In 1852, Sarah and Richard Whitten left Cincinnati, Ohio and came to Oregon with the wagon train. Richard had a Donation Land Claim and they settled in Rosemont. In 1856, Richard drowned above the Oregon City Falls. Later that year, Sarah met and wed Franklin Ford. Mr. Ford had also arrived in Oregon with the wagon train. He was the widowed father of two daughters and Sarah was now a widow with three sons. (almost the "Brady Bunch") Franklin moved onto the Land Claim and started farming. Together, he and Sarah had five more sons and one daughter. Franklin was also a County Commissioner, a veteran of the Rogue River Indian Wars, and a delegate to the Oregon Republican Convention. The land he and Sarah shared their life on and the land Oswego Hills Winery sits on are one in the same.
A Czech-republic immigrant from Prague, Mr. James Spousta purchased this farm in 1915-1920. He worked at a foundry in Portland owned by a Mr. K.B. Hall who was reported to have government contracts to build parts for liberty ships during WWII. Sometime in the early 1940’s Mr. Hall purchased the farm from his employee, Mr. Spousta. K.B. Hall built the farm into a world-class equestrian center that hosted the likes of Roy Rogers’ Trigger and Buttercup during their trips to the northwest. Sometime in the mid to late 1950’s a lumber baron and his family, the Morley’s purchased the farm, then approximately 125 acres in size. Their home was built on the hilltop to the west of the barns. Mrs. Morley was still living there when we purchased the 36 acres, the barns and the original Spousta house from her daughter, Elizabeth Douris.
The property was purchased in December 1996. We lived within a half-mile of the farm for the twenty-five years prior and had admired the property for all of those years. It was an equestrian center with tremendous white barns, lots of horses and activity, and a big part of why we liked living in this area. Located half way between Lake Oswego and West Linn, it is within a mile and a half of either city center, yet in a quiet rural setting. Jerry Marshall, the owner, was an airline pilot with American Airlines for all those years and always had the desire to live once again on a working farm, after having been raised on one in West Pennsylvania. He retired from the airline December of 2000. We have been working diligently since the property was purchased to restore it to a measure of its original majesty.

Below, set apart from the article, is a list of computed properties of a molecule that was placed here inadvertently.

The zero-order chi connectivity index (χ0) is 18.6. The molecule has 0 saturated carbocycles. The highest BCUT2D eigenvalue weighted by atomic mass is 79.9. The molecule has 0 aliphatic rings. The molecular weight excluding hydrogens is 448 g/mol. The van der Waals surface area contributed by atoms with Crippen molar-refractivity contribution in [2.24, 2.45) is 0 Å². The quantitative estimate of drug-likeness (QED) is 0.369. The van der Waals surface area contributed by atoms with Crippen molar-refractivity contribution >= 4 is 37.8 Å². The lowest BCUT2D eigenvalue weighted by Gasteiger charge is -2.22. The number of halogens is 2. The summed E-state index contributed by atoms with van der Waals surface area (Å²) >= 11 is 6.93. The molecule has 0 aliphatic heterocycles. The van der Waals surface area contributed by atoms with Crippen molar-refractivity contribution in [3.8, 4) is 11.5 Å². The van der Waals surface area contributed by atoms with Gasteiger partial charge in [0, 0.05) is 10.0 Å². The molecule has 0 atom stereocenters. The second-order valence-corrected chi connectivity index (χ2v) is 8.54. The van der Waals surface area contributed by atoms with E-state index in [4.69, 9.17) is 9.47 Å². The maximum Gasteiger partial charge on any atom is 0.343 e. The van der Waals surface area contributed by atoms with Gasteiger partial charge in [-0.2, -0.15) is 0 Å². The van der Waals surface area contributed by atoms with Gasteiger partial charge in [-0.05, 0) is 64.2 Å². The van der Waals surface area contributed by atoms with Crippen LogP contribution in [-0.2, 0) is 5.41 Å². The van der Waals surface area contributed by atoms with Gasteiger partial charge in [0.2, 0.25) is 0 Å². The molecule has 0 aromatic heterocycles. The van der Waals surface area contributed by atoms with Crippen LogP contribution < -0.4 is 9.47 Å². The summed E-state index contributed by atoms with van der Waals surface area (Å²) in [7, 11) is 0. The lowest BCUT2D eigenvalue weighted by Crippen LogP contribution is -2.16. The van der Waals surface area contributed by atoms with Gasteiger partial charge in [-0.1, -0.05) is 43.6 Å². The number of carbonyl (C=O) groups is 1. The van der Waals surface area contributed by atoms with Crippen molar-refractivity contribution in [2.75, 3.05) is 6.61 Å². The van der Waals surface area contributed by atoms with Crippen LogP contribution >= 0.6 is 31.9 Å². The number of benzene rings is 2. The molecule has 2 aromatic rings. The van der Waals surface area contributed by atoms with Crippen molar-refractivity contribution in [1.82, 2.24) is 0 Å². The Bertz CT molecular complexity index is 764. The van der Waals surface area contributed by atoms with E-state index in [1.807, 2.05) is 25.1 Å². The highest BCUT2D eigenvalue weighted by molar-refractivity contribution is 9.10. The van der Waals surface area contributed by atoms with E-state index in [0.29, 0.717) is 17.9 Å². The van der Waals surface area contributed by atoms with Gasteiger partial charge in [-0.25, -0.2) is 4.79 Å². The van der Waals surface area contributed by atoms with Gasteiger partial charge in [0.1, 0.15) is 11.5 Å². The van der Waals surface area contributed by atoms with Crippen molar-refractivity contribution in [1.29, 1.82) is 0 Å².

When we took the place over, all the buildings, fences and pastures were in a state of gross neglect. The former owners and tenants had chosen the ongoing deferred maintenance program rather than annual upkeep and repair. Several of the broken down outbuildings were completely engulfed by blackberries, as were 10 to15 acres of the pastures. There were spots where in the winter we could walk on matted berry vines and be 3 to 5 feet off the ground. With the use of heavy machinery and hard work we planted our present vineyard in the spring of 1997. Although the structures were in a state of total disrepair, the high quality of the original materials and the construction expertise were and are evident as we continue to restore the structures for our purpose as a winery.
During our investigation of the farm’s history we visited with Mrs. Rose Mcvay living in Lake Grove, one of the four children of James Spousta , the original owner and foundry worker. She claimed that her father grew 9 acres of grapes on the hills south of the barns with good success. This was demonstrated by the wine he made and stored in the basement of the house during the late 1920’s through the early 1940’s. Our vineyard has been in the ground since 1997 and the site seems exceptional as a vineyard site with southern exposures ranging from SE to SW.
Our plan is to continue the rehab process of the buildings; there are seven original structures and they are all being incorporated into the winery layout. The architecture of the buildings and especially their layout relative to each other has proven to be superb for our use as a modern but nostalgic boutique winery and vineyard. We completed planting the vineyard in 2008 and now have 20 acres of vines in production. This translates into 2000 cases of premium quality Oregon wine each year.